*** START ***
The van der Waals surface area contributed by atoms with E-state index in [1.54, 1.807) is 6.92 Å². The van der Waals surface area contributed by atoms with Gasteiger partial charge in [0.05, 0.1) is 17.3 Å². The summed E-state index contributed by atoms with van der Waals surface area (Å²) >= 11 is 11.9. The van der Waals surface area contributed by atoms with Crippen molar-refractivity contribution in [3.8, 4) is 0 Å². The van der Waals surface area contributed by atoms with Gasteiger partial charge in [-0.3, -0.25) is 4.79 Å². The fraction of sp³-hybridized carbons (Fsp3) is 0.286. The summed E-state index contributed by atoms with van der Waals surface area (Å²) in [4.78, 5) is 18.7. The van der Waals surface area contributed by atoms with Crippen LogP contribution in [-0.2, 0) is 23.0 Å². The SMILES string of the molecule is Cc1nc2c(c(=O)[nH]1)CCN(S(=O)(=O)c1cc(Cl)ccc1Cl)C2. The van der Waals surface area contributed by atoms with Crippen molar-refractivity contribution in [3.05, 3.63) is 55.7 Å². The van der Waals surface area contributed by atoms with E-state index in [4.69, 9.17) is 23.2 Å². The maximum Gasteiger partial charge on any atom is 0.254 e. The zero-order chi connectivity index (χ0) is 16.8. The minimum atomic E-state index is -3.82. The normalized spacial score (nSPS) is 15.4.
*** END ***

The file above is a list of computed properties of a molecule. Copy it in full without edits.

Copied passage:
The van der Waals surface area contributed by atoms with E-state index in [1.54, 1.807) is 6.92 Å². The van der Waals surface area contributed by atoms with Gasteiger partial charge in [0.05, 0.1) is 17.3 Å². The summed E-state index contributed by atoms with van der Waals surface area (Å²) >= 11 is 11.9. The van der Waals surface area contributed by atoms with Crippen molar-refractivity contribution in [3.8, 4) is 0 Å². The van der Waals surface area contributed by atoms with Gasteiger partial charge in [-0.3, -0.25) is 4.79 Å². The fraction of sp³-hybridized carbons (Fsp3) is 0.286. The summed E-state index contributed by atoms with van der Waals surface area (Å²) in [4.78, 5) is 18.7. The van der Waals surface area contributed by atoms with Crippen LogP contribution in [-0.2, 0) is 23.0 Å². The SMILES string of the molecule is Cc1nc2c(c(=O)[nH]1)CCN(S(=O)(=O)c1cc(Cl)ccc1Cl)C2. The van der Waals surface area contributed by atoms with Crippen molar-refractivity contribution in [3.05, 3.63) is 55.7 Å². The van der Waals surface area contributed by atoms with E-state index in [4.69, 9.17) is 23.2 Å². The maximum Gasteiger partial charge on any atom is 0.254 e. The zero-order chi connectivity index (χ0) is 16.8. The minimum atomic E-state index is -3.82. The normalized spacial score (nSPS) is 15.4.